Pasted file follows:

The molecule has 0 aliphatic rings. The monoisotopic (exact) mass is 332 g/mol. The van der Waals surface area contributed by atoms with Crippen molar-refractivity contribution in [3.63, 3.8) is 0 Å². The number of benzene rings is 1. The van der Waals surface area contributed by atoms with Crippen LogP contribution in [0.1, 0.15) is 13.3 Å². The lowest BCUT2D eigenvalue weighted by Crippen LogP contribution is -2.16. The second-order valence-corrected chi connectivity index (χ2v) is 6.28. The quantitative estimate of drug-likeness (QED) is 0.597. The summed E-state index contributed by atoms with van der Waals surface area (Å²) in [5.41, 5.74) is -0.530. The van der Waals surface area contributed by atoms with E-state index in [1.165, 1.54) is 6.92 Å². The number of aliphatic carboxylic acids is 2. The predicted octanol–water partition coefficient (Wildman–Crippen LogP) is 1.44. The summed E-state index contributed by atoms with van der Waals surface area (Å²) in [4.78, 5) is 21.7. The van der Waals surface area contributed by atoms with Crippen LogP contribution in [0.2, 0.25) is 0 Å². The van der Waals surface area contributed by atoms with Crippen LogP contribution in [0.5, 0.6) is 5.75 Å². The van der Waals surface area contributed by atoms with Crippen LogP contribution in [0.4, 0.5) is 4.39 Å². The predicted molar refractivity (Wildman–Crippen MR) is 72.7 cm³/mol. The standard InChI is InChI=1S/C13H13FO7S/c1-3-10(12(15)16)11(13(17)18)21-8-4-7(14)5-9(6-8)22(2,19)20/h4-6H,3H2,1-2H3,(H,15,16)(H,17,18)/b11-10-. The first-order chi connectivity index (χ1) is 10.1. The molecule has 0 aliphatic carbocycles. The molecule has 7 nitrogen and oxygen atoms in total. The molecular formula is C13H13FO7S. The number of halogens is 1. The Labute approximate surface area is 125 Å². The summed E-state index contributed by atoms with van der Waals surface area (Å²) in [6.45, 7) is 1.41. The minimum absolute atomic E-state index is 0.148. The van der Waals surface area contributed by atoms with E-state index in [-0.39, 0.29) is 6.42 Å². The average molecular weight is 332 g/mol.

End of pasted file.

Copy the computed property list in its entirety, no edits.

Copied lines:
The molecule has 0 aliphatic rings. The monoisotopic (exact) mass is 332 g/mol. The van der Waals surface area contributed by atoms with Crippen molar-refractivity contribution in [3.63, 3.8) is 0 Å². The number of benzene rings is 1. The van der Waals surface area contributed by atoms with Crippen LogP contribution in [0.1, 0.15) is 13.3 Å². The lowest BCUT2D eigenvalue weighted by Crippen LogP contribution is -2.16. The second-order valence-corrected chi connectivity index (χ2v) is 6.28. The quantitative estimate of drug-likeness (QED) is 0.597. The summed E-state index contributed by atoms with van der Waals surface area (Å²) in [5.41, 5.74) is -0.530. The van der Waals surface area contributed by atoms with E-state index in [1.165, 1.54) is 6.92 Å². The number of aliphatic carboxylic acids is 2. The predicted octanol–water partition coefficient (Wildman–Crippen LogP) is 1.44. The summed E-state index contributed by atoms with van der Waals surface area (Å²) in [4.78, 5) is 21.7. The van der Waals surface area contributed by atoms with Crippen LogP contribution in [0.2, 0.25) is 0 Å². The van der Waals surface area contributed by atoms with Crippen LogP contribution in [0.5, 0.6) is 5.75 Å². The van der Waals surface area contributed by atoms with Crippen LogP contribution in [0.4, 0.5) is 4.39 Å². The predicted molar refractivity (Wildman–Crippen MR) is 72.7 cm³/mol. The standard InChI is InChI=1S/C13H13FO7S/c1-3-10(12(15)16)11(13(17)18)21-8-4-7(14)5-9(6-8)22(2,19)20/h4-6H,3H2,1-2H3,(H,15,16)(H,17,18)/b11-10-. The first-order chi connectivity index (χ1) is 10.1. The molecule has 0 aliphatic carbocycles. The molecule has 7 nitrogen and oxygen atoms in total. The molecular formula is C13H13FO7S. The number of halogens is 1. The Labute approximate surface area is 125 Å². The summed E-state index contributed by atoms with van der Waals surface area (Å²) in [6.45, 7) is 1.41. The minimum absolute atomic E-state index is 0.148. The van der Waals surface area contributed by atoms with E-state index in [-0.39, 0.29) is 6.42 Å². The average molecular weight is 332 g/mol.